Home is not visible. We don’t know what Home is.

I am old, and I have lived and learned—by heart, and years of stumbling—where the footing jogs and where it runs true. I have seen the falling of the darkness and the way it swallows us. I believe in miracles—a glow, a radiance that each of us is meant to yearn for, to grip, to tote against our hearts to guard against the lengthening shadows. I believe in you who shrug the darkness.

I’ll leave the light on for you.

 

________

 

Hey, you're gonna like greening our golden hour grief: how not to be afraid of the end of the world.




Photo by Dil on Unsplash




Judith Dupree
Judith Dupree

Author

Judith Deem Dupree's first nonfiction book, Sky Mesa Journal, was published by Wipf and Stock Publishers in 2016. She also has three prior volumes of poetry. Judith founded and directed (1996-2010) Ad Lib, a retreat and workshop for persons of faith engaging in creative arts. An establishing member of the San Diego Christian Writers Guild, she served on the board for many years, teaching locally and nationally. Judith also created and co-directed Mountain Empire Creative Arts Council in eastern San Diego County. Her current projects relate to completing work in fiction, music and drama, and always, poetry.



9 Responses

Madeline Twooney
Madeline Twooney

February 25, 2019

Judith, your words are eloquent and true. Your insights and reflections resonate deeply with me. Thank you for sharing your ruminations with us!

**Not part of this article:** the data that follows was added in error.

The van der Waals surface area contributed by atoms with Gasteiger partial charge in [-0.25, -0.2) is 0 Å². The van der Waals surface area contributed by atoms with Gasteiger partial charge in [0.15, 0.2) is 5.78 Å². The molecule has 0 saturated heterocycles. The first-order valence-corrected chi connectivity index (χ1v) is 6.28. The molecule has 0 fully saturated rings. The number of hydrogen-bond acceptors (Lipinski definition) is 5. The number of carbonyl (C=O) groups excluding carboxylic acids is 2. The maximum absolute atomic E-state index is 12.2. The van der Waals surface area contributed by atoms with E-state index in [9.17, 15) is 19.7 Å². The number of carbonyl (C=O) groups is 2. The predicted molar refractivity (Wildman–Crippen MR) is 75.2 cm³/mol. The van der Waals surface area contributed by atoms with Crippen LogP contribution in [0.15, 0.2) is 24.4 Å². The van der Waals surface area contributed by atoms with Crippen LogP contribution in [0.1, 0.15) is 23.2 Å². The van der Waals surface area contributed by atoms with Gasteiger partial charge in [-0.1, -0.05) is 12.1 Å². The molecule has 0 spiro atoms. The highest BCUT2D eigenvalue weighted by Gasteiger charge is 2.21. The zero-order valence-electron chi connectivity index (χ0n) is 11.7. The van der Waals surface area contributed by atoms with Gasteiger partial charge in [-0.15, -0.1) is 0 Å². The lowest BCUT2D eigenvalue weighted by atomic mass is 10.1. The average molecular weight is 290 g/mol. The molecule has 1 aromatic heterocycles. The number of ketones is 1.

Judith Dupree
Judith Dupree

February 19, 2019

Thank you, each and all, for your comments and insights. You, and your words, are precious! I believe seeing clearly (that “little Light that shines”) begets insight and Strength that we attain no other way—and that this is God’s Timeless answer to such darkness as we see around us. We will keep on keeping on, stubborn only in clinging to what Hope offers us. Again, thanks.

Crystal
Crystal

February 18, 2019

Beautiful. Absolutely beautiful and true

Yajaira C.
Yajaira C.

February 16, 2019

What a beautiful piece! Thank you for sharing this!

Fleta Edwards
Fleta Edwards

February 15, 2019

This made me think: AM i shrugging the darkness? or am i sinking into it’s solicitous warmth and allowing my own hurts and hindrances lull me into complacency and a false sense of being known in the shadows. But I am NOT known in the dark; i am only truly known in the Light. Let me rage against the darkness, don’t just shrug it off!! Let our light so shine before men that they see OUR good work but glorify GOD in heaven.

Tara K Shepersky
Tara K Shepersky

February 13, 2019

Thank you for sharing this. I too drew up in a world that feels very different from today, but what you describe is farther-removed still. I can’t access it, except in my imagination, and memories like yours.

Norm Daniels
Norm Daniels

February 13, 2019

Beautiful and beautifully written, Dame Judith. Thank you for remembering so well, and sharing with us so brilliantly, so we can remember too.

Linda C. Wisniewski
Linda C. Wisniewski

February 13, 2019

I’m older too, and your words made me think of my own early years after “The War” and the sense of common purpose we have sadly lost. Because you’re “keeping the light on” and continuing to write, I will, too. Thank you.

Glenda
Glenda

February 13, 2019

Every one of your words rang true, Judith. We who lived the simplistic naive life in the sunshine could never imagine the darkness that is falling….but I too believe in miracles. Until He comes to make all things new, please continue to leave the light on for us. . .with your blog.